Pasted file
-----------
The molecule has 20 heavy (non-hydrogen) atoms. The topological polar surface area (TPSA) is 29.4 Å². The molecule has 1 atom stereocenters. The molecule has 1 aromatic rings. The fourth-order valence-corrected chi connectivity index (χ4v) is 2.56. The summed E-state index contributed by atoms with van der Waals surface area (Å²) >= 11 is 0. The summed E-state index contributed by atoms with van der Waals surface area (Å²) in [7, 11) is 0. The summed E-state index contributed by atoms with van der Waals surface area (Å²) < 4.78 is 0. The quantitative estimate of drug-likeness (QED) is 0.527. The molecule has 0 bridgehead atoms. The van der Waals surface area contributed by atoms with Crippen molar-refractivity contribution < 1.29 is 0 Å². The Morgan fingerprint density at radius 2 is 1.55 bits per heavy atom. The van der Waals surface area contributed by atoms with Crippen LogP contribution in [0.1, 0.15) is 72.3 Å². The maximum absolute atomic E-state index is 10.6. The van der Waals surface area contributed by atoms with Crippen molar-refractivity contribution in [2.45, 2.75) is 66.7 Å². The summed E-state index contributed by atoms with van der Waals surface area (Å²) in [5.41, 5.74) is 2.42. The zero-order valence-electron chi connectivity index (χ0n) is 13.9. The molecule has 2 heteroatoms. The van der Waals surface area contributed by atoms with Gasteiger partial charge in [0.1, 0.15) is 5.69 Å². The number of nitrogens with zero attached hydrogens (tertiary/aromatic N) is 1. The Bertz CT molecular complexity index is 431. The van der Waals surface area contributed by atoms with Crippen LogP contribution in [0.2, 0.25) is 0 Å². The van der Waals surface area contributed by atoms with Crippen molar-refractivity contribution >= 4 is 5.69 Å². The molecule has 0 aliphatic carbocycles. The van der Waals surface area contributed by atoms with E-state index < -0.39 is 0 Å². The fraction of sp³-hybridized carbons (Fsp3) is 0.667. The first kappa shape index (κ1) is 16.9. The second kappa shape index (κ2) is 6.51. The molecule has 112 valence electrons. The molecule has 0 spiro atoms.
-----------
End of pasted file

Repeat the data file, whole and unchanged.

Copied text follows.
The molecule has 20 heavy (non-hydrogen) atoms. The topological polar surface area (TPSA) is 29.4 Å². The molecule has 1 atom stereocenters. The molecule has 1 aromatic rings. The fourth-order valence-corrected chi connectivity index (χ4v) is 2.56. The summed E-state index contributed by atoms with van der Waals surface area (Å²) >= 11 is 0. The summed E-state index contributed by atoms with van der Waals surface area (Å²) in [7, 11) is 0. The summed E-state index contributed by atoms with van der Waals surface area (Å²) < 4.78 is 0. The quantitative estimate of drug-likeness (QED) is 0.527. The molecule has 0 bridgehead atoms. The van der Waals surface area contributed by atoms with Crippen molar-refractivity contribution < 1.29 is 0 Å². The Morgan fingerprint density at radius 2 is 1.55 bits per heavy atom. The van der Waals surface area contributed by atoms with Crippen LogP contribution in [0.1, 0.15) is 72.3 Å². The maximum absolute atomic E-state index is 10.6. The van der Waals surface area contributed by atoms with Crippen molar-refractivity contribution in [2.45, 2.75) is 66.7 Å². The summed E-state index contributed by atoms with van der Waals surface area (Å²) in [5.41, 5.74) is 2.42. The zero-order valence-electron chi connectivity index (χ0n) is 13.9. The molecule has 2 heteroatoms. The van der Waals surface area contributed by atoms with Gasteiger partial charge in [0.1, 0.15) is 5.69 Å². The number of nitrogens with zero attached hydrogens (tertiary/aromatic N) is 1. The Bertz CT molecular complexity index is 431. The van der Waals surface area contributed by atoms with Crippen LogP contribution in [0.2, 0.25) is 0 Å². The van der Waals surface area contributed by atoms with Crippen molar-refractivity contribution >= 4 is 5.69 Å². The molecule has 0 aliphatic carbocycles. The van der Waals surface area contributed by atoms with E-state index < -0.39 is 0 Å². The fraction of sp³-hybridized carbons (Fsp3) is 0.667. The first kappa shape index (κ1) is 16.9. The second kappa shape index (κ2) is 6.51. The molecule has 112 valence electrons. The molecule has 0 spiro atoms.